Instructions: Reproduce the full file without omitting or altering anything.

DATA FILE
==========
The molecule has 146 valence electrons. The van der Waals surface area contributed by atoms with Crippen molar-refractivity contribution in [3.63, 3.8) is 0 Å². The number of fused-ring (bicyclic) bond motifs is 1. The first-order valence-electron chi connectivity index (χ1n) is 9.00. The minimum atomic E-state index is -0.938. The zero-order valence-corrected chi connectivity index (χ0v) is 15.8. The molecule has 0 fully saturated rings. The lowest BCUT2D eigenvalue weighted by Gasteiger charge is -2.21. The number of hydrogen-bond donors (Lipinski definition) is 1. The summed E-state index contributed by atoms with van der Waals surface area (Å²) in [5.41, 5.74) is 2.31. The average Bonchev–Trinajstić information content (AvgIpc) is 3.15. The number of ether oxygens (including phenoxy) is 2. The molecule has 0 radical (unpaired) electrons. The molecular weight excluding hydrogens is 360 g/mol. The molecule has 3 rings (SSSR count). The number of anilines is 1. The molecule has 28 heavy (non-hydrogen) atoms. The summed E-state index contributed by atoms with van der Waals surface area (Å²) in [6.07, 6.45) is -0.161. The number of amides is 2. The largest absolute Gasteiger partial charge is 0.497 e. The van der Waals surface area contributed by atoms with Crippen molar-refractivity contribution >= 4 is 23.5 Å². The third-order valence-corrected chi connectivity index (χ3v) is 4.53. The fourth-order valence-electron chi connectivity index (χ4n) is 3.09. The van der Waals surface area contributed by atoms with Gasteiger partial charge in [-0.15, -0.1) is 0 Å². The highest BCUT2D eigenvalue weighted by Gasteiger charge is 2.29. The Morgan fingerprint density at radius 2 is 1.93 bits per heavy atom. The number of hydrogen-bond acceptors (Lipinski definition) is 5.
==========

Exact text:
The molecule has 146 valence electrons. The van der Waals surface area contributed by atoms with Crippen molar-refractivity contribution in [3.63, 3.8) is 0 Å². The number of fused-ring (bicyclic) bond motifs is 1. The first-order valence-electron chi connectivity index (χ1n) is 9.00. The minimum atomic E-state index is -0.938. The zero-order valence-corrected chi connectivity index (χ0v) is 15.8. The molecule has 0 fully saturated rings. The lowest BCUT2D eigenvalue weighted by Gasteiger charge is -2.21. The number of hydrogen-bond donors (Lipinski definition) is 1. The summed E-state index contributed by atoms with van der Waals surface area (Å²) in [5.41, 5.74) is 2.31. The average Bonchev–Trinajstić information content (AvgIpc) is 3.15. The number of ether oxygens (including phenoxy) is 2. The molecule has 0 radical (unpaired) electrons. The molecular weight excluding hydrogens is 360 g/mol. The molecule has 3 rings (SSSR count). The number of anilines is 1. The molecule has 28 heavy (non-hydrogen) atoms. The summed E-state index contributed by atoms with van der Waals surface area (Å²) in [6.07, 6.45) is -0.161. The number of amides is 2. The largest absolute Gasteiger partial charge is 0.497 e. The van der Waals surface area contributed by atoms with Crippen molar-refractivity contribution >= 4 is 23.5 Å². The third-order valence-corrected chi connectivity index (χ3v) is 4.53. The fourth-order valence-electron chi connectivity index (χ4n) is 3.09. The van der Waals surface area contributed by atoms with Gasteiger partial charge in [-0.15, -0.1) is 0 Å². The highest BCUT2D eigenvalue weighted by Gasteiger charge is 2.29. The Morgan fingerprint density at radius 2 is 1.93 bits per heavy atom. The number of hydrogen-bond acceptors (Lipinski definition) is 5.